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From Boomers to Zoomers: Creating Meaningful Customer Connections Across All Ages

Creating Meaningful Customer Connections

Creating Meaningful Customer Connections

As part of Solutions Review’s Contributed Content Series—a collection of articles written by industry thought leaders in maturing software categories—Robert Rothschild, the CMO of Botify, compiled some insights, in Q&A form, on how companies can create meaningful customer connections with audiences of all demographics.

Creating lasting customer connections with a target audience can be challenging, especially since different demographics spend time on various platforms. This becomes especially tricky when companies have to curate experiences that speak to people of multiple age demographics, which Robert Rothschild, the CMO of Botify, knows all about. With that in mind, he’s curated a Q&A to answer some questions about what a brand can do to develop, deliver, and maintain customer connections with people of all ages, preferences, and expectations.

Thanks for your time in chatting with us, Robert. Why don’t you set the stage for us today? What are the current, most pressing challenges facing marketers today when trying to authentically connect with customers of all ages?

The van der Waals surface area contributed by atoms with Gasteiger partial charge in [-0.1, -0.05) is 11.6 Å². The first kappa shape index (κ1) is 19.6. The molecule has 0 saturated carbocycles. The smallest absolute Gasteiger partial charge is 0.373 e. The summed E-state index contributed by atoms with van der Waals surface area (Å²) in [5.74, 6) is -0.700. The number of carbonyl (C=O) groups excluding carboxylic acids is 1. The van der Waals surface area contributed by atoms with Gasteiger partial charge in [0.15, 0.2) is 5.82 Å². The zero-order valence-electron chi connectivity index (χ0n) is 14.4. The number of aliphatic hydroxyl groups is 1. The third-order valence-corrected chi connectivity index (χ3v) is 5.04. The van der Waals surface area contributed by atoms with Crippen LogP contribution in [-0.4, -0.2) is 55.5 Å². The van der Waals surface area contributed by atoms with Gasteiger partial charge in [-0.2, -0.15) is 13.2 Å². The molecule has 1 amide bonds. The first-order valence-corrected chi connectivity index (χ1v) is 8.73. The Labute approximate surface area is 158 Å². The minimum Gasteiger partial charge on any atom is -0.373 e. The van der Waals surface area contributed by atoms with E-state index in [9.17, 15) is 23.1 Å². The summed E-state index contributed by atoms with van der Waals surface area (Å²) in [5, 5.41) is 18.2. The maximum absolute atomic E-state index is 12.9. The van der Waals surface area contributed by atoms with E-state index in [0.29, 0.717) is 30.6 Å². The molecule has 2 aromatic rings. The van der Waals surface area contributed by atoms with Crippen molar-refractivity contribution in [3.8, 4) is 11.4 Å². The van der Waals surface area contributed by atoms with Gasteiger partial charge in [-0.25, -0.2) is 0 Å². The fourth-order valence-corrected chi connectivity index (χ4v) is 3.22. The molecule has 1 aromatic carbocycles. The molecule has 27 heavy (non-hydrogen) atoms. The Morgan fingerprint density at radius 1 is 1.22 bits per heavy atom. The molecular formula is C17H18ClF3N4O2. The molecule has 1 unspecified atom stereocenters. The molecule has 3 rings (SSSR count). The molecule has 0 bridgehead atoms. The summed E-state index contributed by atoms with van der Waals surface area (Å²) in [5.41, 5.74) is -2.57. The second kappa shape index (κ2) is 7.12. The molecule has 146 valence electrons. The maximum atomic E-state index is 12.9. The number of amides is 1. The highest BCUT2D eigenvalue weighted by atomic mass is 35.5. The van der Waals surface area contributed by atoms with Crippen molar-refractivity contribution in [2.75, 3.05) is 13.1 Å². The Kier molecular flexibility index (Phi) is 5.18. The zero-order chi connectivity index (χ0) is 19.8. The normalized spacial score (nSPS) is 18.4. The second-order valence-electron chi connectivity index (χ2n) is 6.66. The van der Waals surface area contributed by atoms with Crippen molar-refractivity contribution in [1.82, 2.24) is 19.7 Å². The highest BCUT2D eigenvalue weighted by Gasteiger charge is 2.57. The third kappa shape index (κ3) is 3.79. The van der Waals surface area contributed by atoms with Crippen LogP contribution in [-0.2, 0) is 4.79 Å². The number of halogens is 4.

As in any industry right now, marketing is facing the impact of an uncertain economy. What’s interesting is this came right at the peak of marketing’s digital transformation, meaning unprecedented growth in spending and tech stacks took place. In this new era of constrained budgets, 71 percent of CMOs believe they lack the funding needed to properly execute their marketing strategy. As they contend with this reversal, their marketing must be more strategic when attempting to reach customers with fewer resources available. 

Every generation has different preferences, and as we know, Gen Z holds significant purchasing power in this day and age. It’s no surprise to marketers that Gen Z and Boomers require different techniques to connect with them, which is obviously causing additional stress in times of tightened budgets. Gen Z relies more heavily on social media than traditional search but also values authentic content, which can be challenging for some brands.  

Without the same level of resources they previously had, marketers are struggling with creating compelling content that resonates deeply with this highly influential generation without alienating their older counterparts. The good news is that historically, times marked with limiting constraints and new challenges are often those that produce unparalleled innovation and creativity.